When you take out your trash, do you think about where it ends up? Most of the waste produced on the Fort Lewis College campus goes to a landfill 45 miles away in San Juan County, NM. Waste-related fees add up to $30,000-$35,000 annually, one of the many reasons why Fort Lewis aims to become a zero-waste campus in the future.
On a larger scale, the United States leads the world in both annual waste production and energy consumption. Combined, these factors present a serious issue for the U.S. What if there was some way to solve both problems in one stroke? What if the trash you put into the dumpster could turn into energy? In fact, it can and some places have been doing it since the 1980’s.
My hometown of Syracuse, NY, has been using waste resources to create energy for the city since 1995. The Waste-to-Energy facility takes in garbage from the surrounding area and burns it, using the heat to make electricity. The process dramatically reduces waste and simultaneously produces energy, conveniently solving both issues at once! Up to 990 tons of waste are burned each day, which generates around 35 megawatts (35,000,000 watts) of energy for the surrounding homes. This saves 7,330,000 barrels of oil annually- powering 380,000 homes throughout the year. This is just one of the reasons Syracuse is called the Emerald City.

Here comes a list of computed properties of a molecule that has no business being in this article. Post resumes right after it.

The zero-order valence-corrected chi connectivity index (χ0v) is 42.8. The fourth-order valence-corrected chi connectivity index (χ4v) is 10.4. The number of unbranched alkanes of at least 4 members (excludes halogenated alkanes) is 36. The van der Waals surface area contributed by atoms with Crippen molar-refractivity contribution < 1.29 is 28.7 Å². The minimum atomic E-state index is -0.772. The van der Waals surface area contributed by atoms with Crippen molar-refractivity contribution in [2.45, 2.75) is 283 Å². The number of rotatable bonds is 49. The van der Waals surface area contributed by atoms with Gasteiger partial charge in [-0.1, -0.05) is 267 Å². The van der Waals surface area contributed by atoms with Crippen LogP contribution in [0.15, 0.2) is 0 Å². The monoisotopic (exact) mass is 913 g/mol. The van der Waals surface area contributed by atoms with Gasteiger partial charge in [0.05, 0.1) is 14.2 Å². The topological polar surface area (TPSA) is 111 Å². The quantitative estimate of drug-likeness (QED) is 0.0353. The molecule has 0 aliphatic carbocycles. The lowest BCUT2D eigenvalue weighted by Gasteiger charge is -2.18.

So why doesn’t every city have one of these facilities? There are some questionable aspects, including, isn’t burning trash dirty and smelly? Actually, the Waste-to-Energy facility operates very cleanly. All of the fumes and smoke from the burning process are thoroughly scrubbed and cleaned before their release into the atmosphere. Air pollution from the plants is still a concern, however. The ashes leftover after burning still must be put into a landfill (but at a 90% smaller volume than the trash would have taken up previously). These ashes are sometimes considered hazardous waste. Lastly, the plants can consume not all waste products; most hazardous waste cannot be burned. However, the pollution concerns are very small and are greatly outweighed by the benefits.
Over one hundred similar facilities currently exist in the U.S., handling fourteen percent of the total waste produced. None exist in Colorado and Florida has the most, with 11 facilities spread throughout the state.
What if Durango had one of these plants? The FLC campus could produce some of its own energy and fulfill the goal of becoming a zero-waste campus. Although such a facility is a huge investment, it could one day create huge benefits for the city of Durango. With enough support, a Waste-to-Energy facility and a more sustainable community could be in Durango’s future.
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By Erica Gilrein